I am passionate about growth – for people and in business – and have experienced first-hand that trusted relationships powerfully accelerate the achievement of both personal and corporate goals. For three years, I led a multi-level internal learning program through which we educated over 750 consultants in Being a Trusted Advisor. As a result, we saw marked improvement in client satisfaction, account expansion and employee satisfaction.
As a consultant for more than 20 years, I have sold, managed and delivered complex business solutions in the US federal government, manufacturing, telecommunications and IT, and financial services sectors. I also held director roles in business development, marketing and client development at a Fortune 200 IT company – where I (not always fun) experience as the person being “sold to.” My focus now is to help people in sales and consultative roles achieve their goals through improved client focus.
Based in metropolitan Washington, DC, I hold bachelor’s degrees in Business Administration and French and a Master’s of Business Administration. I also have certifications in executive leadership and digital marketing. In addition to leading programs for Trusted Advisor Associates, I consult independently on sales enablement and account growth.
I design and facilitate Being a Trusted Advisor programs.
My Trust Temperament™
My Trust Story
My first role as a project lead was a complex organization redesign within a government agency. During our current-state analysis, we classified a series of job roles as supportive roles, when they were, in fact, core mission functions. The mistake affected only a few of the roles we were analyzing, and we immediately corrected the problem when the client pointed it out. Two weeks later, when the head of the affected department called me in for an early morning meeting, the data errors weren’t even on my mind.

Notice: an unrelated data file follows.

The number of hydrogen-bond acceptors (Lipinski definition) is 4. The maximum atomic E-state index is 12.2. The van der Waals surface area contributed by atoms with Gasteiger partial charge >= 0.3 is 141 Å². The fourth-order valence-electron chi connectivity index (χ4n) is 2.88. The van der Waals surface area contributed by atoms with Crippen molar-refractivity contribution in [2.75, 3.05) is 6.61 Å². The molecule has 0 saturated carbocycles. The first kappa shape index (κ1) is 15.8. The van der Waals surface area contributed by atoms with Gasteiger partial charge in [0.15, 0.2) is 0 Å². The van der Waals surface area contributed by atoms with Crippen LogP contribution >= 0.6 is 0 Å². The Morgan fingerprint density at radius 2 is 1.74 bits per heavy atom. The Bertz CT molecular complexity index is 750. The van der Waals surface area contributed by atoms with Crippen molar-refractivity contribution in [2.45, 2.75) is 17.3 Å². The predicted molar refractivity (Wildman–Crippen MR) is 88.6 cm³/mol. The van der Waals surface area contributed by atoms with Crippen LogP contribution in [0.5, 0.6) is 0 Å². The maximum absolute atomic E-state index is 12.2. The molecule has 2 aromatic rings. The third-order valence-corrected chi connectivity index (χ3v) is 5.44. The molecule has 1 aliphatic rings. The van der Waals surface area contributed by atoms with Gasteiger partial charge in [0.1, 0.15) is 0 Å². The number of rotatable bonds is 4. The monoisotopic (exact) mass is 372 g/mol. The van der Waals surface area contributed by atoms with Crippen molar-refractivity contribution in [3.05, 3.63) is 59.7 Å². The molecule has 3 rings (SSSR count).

I arrived for the meeting prepared for a typical status update. Without preamble, the client (a retired Army colonel) looked me in the eye and asked, “So, are you stupid, or just arrogant?” Several thoughts flashed through my mind: “This guy is a jerk!” “He doesn’t understand what we do.” “He’s just trying to protect his turf.”
I managed to keep my self-orientation in check and, rather than reacting defensively, asked him to tell me more. Then I listened. And I empathized. And every time I felt the urge to defend myself or my team, I listened more. It was one of the longest, hardest hours of my consulting career.
I learned a lot about his business that I never would have understood from just looking at the data, including how committed he was to his people and their success. And setting aside my personal defensiveness and listening, especially when he was angry and (in my opinion) unreasonable, opened the door for him to hear what we were recommending and why.
The result? A better solution with the support of a key business leader. And a long-term relationship that generated years of additional work.